All water heater tanks require a regular “flush out” to remove accumulated (and trapped) sediment, mineral deposits, and other forms of buildup at the bottom of the tank. Ideally, as a homeowner, you should flush your water heater tank twice per-year. However, at the bare minimum, an annual water heater flush is an absolute must.
A water heater that goes too long between flushes will:
- Become less energy-efficient, as accumulated sediment and minerals block the heating element from warming the water as effectively.
- Live a shorter life, as corrosive elements will be allowed to build up inside the tank with uninterrupted regularity.
In other words, taking care of regular maintenance for your water heater can end up costing you money, both in the present and in the future. The good news is that a water heater flush is easy for most homeowners to perform themselves and only takes a few minutes.
However, if you need assistance with this or any other water heater maintenance project, be sure to call our team of experienced plumbers here in Albuquerque and Santa Fe. Since 1928, the team at Wagner has built our reputation on helping local homeowners with their home maintenance needs.
Performing a water heater flush
Step #1: Turn off the system and cut the power
Start by turning your water heater’s thermostat to off and then—depending on the type of system you have:
- Gas Water Heaters: Shut off the gas line to the water heater.
- Electric Water Heaters: At your home’s breaker box, turn off the power to the circuit the water heater is on. If you’re not sure what circuit the water heater is on specifically, you may want to turn off power to the entire home for this process.
Step #2: Turn off the cold water supply and run hot water
Your water heater has a cold water intake supply line with an adjustable knob near the top of the water heater. You’ll want to shut this off so that no new water is entering the tank. Then, at your kitchen sink or in a bathtub, run the hot water running. This latter step is critical to preventing issues with the lines while draining.
Step #3: Position a bucket (or connect a hose)
Near the bottom of the water heater tank is a spigot that controls the outflow of water for drainage purposes. You have two options here:
- You can position a large bucket underneath the spigot and drain directly into the bucket. As you can probably imagine, there’s more water in the tank than your bucket can hold, so you may need to empty the bucket once or twice while draining. As we’ll discuss below, it’s not always necessary to drain the water heater entirely, however.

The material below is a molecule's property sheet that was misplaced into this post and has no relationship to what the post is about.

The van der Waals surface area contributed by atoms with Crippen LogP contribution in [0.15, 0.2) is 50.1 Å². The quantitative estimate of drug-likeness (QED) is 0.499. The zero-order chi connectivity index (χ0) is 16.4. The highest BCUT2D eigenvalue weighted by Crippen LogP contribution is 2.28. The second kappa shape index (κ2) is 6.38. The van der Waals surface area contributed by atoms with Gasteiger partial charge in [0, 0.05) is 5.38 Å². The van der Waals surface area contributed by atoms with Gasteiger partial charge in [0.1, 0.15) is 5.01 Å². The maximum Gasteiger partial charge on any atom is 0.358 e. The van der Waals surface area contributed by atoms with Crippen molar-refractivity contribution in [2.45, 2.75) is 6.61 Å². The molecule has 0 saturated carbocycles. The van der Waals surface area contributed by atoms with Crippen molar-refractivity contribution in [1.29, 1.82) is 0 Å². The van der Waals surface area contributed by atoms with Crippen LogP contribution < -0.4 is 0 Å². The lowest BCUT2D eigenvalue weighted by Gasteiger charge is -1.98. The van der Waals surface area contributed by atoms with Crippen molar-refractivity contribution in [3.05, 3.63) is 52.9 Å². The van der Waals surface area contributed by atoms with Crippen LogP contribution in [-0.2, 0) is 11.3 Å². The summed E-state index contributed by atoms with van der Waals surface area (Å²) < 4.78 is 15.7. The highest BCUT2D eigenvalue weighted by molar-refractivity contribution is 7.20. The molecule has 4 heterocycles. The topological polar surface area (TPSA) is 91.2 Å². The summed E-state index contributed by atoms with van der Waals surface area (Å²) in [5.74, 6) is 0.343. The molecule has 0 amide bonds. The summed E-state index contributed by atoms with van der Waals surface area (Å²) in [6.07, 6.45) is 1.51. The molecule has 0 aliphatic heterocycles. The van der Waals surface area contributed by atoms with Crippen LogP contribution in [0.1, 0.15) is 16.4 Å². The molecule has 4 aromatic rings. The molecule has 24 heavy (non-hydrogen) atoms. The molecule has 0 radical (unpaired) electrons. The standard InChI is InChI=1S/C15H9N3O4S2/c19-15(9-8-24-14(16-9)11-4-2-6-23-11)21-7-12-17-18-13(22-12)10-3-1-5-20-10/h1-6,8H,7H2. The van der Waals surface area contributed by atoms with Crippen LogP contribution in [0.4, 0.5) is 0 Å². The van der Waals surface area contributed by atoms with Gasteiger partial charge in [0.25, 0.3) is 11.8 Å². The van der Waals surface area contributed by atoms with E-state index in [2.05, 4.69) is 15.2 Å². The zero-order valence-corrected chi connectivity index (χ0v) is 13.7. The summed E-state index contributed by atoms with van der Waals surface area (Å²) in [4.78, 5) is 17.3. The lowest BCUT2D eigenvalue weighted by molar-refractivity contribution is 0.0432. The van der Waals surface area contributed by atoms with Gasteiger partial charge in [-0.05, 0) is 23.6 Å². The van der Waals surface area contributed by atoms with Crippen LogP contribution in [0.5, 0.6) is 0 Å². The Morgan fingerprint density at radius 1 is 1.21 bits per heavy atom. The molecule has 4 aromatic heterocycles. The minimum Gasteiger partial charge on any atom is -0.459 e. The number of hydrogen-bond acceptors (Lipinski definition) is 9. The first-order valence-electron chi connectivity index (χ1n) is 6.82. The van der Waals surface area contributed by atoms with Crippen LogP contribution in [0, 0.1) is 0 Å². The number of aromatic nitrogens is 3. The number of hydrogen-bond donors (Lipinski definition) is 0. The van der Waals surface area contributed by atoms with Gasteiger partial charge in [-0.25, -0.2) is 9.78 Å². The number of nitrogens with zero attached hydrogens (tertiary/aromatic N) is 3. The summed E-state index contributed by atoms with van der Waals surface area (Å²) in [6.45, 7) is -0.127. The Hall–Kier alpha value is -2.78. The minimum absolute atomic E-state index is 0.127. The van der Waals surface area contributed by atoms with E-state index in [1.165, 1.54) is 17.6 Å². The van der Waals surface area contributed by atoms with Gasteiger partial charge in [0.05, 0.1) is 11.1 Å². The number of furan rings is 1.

- You can connect a garden hose to the drainage spigot and run the hose to a bucket. This is especially useful if the placement of your water heater makes positioning a bucket directly beneath difficult.
Either way, the bucket is crucial. As the water drains out of the water heater, you’ll be able to see it in the bucket, which will provide you with a visual key as to when to stop.
Step #4: Start the drainage process
Turn that drainage spigot to open. At first, the water coming out of the water heater and into the bucket will most likely be brown or rust-colored. As you continue draining, this water will eventually start to run clear. If it’s been a while since your last water heater drain, you may need to drain the entire tank to remove all the accumulated sediment.
Step #5: Flush out the remainder
Once you either have clear water or have drained the entire tank of all its water, it’s time to flush. With the bucket and hose still positioned as before, open that cold water supply valve you closed in Step 2. This will allow cold water to run through the tank and into the bucket, carrying any remaining sediment or buildup along with it. Again, keep an eye on your bucket: as soon as its water is clear, you’re done. You can empty the bucket, detach the hose, close the drainage valve, and turn your water heater back on.
Call Wagner for all your water heater maintenance needs
The team at Wagner is here to help with all your water heater maintenance and upkeep needs, including your annual flush. If you need assistance with the flush process—or have reason to believe that your water heater isn’t working properly—you’ll want to call our team for service. We maintain, repair, and replace water heaters here in Albuquerque and Santa Fe.